Videos can be a great tool for introducing a lesson, engaging students, or demonstrating an elusive concept. But any teacher who’s attempted a Google or YouTube search for a classroom-worthy clip knows what a futile effort that can be—i.e., you emerge from the rabbit hole several hours later surrounded by empty Coke cans, your lesson plan-template still blank ... .
To help teachers avoid that scenario, KQED’s Minshift recently published a “Teacher’s Guide to Using Videos.” In this 17-page PDF, Catlin Tucker offers links to websites that provide two kinds of videos: instructional videos, which she defines as those used for “explain[ing] complex concepts” and “replacing traditional lectures,” and supplemental videos, which she says “pique interest, drive inquiry, motivate exploration and problem solving, [and] expand on concepts.” The sites seem especially geared toward history and science teachers, but they could be good places to start for all teachers.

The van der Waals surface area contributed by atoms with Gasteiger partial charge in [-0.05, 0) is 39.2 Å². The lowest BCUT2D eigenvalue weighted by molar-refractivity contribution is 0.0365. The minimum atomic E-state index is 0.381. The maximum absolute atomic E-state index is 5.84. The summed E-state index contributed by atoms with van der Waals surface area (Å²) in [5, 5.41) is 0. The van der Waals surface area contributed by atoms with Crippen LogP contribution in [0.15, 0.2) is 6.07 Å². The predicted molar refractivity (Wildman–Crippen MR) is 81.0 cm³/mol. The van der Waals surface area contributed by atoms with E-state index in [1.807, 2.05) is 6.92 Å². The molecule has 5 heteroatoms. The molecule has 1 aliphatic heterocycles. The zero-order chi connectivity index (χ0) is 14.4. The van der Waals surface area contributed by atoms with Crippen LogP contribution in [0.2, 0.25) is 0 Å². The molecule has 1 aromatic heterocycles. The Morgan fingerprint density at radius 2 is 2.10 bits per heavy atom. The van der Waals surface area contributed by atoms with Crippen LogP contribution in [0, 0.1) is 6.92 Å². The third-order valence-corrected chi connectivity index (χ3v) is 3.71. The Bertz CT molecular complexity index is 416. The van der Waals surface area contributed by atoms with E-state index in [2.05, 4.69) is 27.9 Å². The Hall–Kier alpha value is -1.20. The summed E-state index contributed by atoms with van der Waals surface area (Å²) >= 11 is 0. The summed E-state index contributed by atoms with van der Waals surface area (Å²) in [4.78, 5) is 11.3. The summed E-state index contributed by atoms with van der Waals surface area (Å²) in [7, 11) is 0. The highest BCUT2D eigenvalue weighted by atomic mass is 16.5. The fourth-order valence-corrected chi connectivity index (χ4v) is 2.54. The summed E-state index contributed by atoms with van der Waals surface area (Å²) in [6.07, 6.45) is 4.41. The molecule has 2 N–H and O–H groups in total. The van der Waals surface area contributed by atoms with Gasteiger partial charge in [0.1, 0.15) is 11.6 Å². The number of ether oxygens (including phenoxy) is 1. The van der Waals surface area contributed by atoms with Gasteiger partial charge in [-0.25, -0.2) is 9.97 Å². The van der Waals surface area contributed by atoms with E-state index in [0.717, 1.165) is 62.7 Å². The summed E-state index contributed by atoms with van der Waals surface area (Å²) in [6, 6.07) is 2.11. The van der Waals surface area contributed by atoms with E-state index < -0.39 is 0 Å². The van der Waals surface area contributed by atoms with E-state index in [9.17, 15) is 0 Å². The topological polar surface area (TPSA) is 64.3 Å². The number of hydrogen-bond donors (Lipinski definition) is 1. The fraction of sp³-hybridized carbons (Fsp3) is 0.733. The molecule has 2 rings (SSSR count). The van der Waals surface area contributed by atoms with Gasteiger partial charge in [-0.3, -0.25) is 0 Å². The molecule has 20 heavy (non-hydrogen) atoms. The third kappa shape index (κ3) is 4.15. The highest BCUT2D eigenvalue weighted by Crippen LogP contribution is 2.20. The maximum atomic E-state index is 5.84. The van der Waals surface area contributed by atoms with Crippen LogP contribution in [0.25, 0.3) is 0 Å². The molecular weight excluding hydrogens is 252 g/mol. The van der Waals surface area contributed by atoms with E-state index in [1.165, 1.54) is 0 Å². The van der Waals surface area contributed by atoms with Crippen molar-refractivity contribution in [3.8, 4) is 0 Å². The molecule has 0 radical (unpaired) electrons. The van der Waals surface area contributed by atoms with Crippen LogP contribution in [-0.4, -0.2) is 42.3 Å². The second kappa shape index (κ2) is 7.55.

Tucker, an English teacher who published a book on blended learning and has written for Education Week Teacher about tech in the classroom, also provides tips on curating your own videos (i.e., escaping the rabbit hole) and how to use videos to drive student discussions and deep thinking. In addition, she touches on flipped classrooms and leaves readers with “10 great examples of educational videos” (how could students not be interested in a video entitled “Does wearing a hat keep you warm while dancing naked?”).
To be clear, the guide does not cover using video for professional development purposes. But if you’re looking for video examples of effective teaching, we’ve partnered with the Teaching Channel to curate those for you. Head to our featured video page.
A version of this news article first appeared in the Teaching Now blog.